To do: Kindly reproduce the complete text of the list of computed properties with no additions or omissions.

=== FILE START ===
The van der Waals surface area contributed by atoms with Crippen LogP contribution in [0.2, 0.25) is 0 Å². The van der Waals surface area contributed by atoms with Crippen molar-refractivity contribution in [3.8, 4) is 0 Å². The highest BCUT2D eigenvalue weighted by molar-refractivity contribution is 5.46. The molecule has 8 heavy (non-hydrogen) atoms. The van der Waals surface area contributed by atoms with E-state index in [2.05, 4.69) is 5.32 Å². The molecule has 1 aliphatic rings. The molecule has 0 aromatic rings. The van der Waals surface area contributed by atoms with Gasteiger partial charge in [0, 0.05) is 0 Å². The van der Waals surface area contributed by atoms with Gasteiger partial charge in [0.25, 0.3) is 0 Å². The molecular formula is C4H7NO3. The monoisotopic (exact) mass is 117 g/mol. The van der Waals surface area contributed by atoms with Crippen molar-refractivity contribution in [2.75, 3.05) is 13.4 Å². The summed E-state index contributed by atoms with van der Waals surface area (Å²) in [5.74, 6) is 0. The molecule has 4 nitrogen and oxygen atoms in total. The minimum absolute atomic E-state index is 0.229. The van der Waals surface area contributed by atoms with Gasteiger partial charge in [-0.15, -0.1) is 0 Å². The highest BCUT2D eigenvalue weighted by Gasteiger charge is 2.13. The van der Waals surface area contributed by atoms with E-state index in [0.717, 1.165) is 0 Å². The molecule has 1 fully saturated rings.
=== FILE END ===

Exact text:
The van der Waals surface area contributed by atoms with Crippen LogP contribution in [0.2, 0.25) is 0 Å². The van der Waals surface area contributed by atoms with Crippen molar-refractivity contribution in [3.8, 4) is 0 Å². The highest BCUT2D eigenvalue weighted by molar-refractivity contribution is 5.46. The molecule has 8 heavy (non-hydrogen) atoms. The van der Waals surface area contributed by atoms with E-state index in [2.05, 4.69) is 5.32 Å². The molecule has 1 aliphatic rings. The molecule has 0 aromatic rings. The van der Waals surface area contributed by atoms with Gasteiger partial charge in [0, 0.05) is 0 Å². The van der Waals surface area contributed by atoms with Gasteiger partial charge in [0.25, 0.3) is 0 Å². The molecular formula is C4H7NO3. The monoisotopic (exact) mass is 117 g/mol. The van der Waals surface area contributed by atoms with Crippen molar-refractivity contribution in [2.75, 3.05) is 13.4 Å². The summed E-state index contributed by atoms with van der Waals surface area (Å²) in [5.74, 6) is 0. The molecule has 4 nitrogen and oxygen atoms in total. The minimum absolute atomic E-state index is 0.229. The van der Waals surface area contributed by atoms with Gasteiger partial charge in [-0.15, -0.1) is 0 Å². The highest BCUT2D eigenvalue weighted by Gasteiger charge is 2.13. The van der Waals surface area contributed by atoms with E-state index in [0.717, 1.165) is 0 Å². The molecule has 1 fully saturated rings.